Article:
This year, the Nobel Prizes have been awarded to four American scientists and one to a British one for their achievements that have conferred the greatest benefit to humankind. Their work and discoveries range from cancer therapy and laser physics to developing proteins that can solve humankind’s chemical problems...
This year, the Nobel Prizes have been awarded to four American scientists and one to a British one for their achievements that have conferred the greatest benefit to humankind. Their work and discoveries range from cancer therapy and laser physics to developing proteins that can solve humankind’s chemical problems.
The Nobel Prize in Chemistry: Frances H. Arnold, George P. Smith ( both American), Sir Gregory P. Winter ( British).
F. Arnold is a professor of chemical engineering, biochemistry and bioengineering at the California Institute of Technology, where she is also the director of the Donna and Benjamin M. Rosen Bioengineering Center.
Arnold works with enzymes, proteins that catalyze chemical reactions. In 1993, she became the first person to direct the evolution of enzymes, and she has since refined those methods. Arnold’s work has led to greener practices in the transportation sector and cleaner manufacturing of pharmaceuticals.
The other half of the prize went jointly to George Smith and Gregory Winter for their work in phage display, which is a process to evolve new proteins. George Smith is a Professor Emeritus with the Division of Biological Sciences at the University of Missouri. Winter conducted his research with the Medical Research Council Laboratory in Cambridge, England.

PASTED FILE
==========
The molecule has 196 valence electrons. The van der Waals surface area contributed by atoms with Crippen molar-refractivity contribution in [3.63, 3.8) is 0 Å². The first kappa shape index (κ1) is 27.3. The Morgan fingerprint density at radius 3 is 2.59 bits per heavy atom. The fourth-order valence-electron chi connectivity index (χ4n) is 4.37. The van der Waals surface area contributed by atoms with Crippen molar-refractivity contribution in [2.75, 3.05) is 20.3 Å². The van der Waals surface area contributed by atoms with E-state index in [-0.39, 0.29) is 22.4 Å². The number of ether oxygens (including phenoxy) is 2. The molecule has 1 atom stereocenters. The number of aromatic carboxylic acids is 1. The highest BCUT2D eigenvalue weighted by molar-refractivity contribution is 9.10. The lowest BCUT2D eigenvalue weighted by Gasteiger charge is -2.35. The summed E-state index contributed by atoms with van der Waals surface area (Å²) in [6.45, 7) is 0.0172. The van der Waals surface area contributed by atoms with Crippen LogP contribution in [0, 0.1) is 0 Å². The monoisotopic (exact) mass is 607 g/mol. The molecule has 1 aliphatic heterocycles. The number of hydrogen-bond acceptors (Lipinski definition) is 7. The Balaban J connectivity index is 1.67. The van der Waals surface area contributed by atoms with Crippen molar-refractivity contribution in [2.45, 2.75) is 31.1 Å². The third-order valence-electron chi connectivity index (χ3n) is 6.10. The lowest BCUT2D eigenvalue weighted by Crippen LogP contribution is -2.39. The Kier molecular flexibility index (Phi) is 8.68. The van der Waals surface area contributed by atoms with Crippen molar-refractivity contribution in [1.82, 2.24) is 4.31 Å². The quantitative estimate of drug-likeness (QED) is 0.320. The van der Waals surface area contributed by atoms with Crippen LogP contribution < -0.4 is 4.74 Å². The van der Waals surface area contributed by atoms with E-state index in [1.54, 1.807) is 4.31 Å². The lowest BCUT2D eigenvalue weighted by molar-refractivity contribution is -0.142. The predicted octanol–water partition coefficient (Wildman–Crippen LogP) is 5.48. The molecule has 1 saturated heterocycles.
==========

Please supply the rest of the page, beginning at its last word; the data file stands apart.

Smith developed phage display to evolve proteins. In this process, new proteins are evolved using bacteriophage. Winter built on this work by using phage display to evolve antibodies in order to develop pharmaceuticals. Since then the field of phage display has produced proteins which can neutralize toxins, counteract autoimmune diseases and cure metastatic cancer.
The Nobel Prize in Physics.
Half of this prize went to Arthur Ashkin for his work on ‘ optical tweezers’.
Ashkin 96, is the oldest laureate ever. A graduate of Columbia and Cornell, he has spent his career researching microwaves, nonlinear optics and laser trapping at Bell Laboratories in New Jersey. He developed ‘ optical tweezers’ that can grab tiny particles such as viruses without damaging them. It is worth noticing that an ‘ an old dream of science fiction’ had been to use the radiation pressure of light to move objects.
The other half of the physics award went jointly to Donna Strickland (Canadian) and Gerard Mouron ( French).
The Nobel Prize in Physiology or Medicine:
The award went to Jim Allison for his work in cancer therapy. Allison is the chair of Immunology and executive director of the immunotherapy platform at the University of Texas.
Allison established an entirely new principle for cancer therapy by showing how human immune system could have the ability to attack cancer cells.
This American scientist found a way how to ‘put the brakes’ on the immune system to allow it to fight cancer. His work led to new cancer treatments.
Written by: Anna Pędziwiatr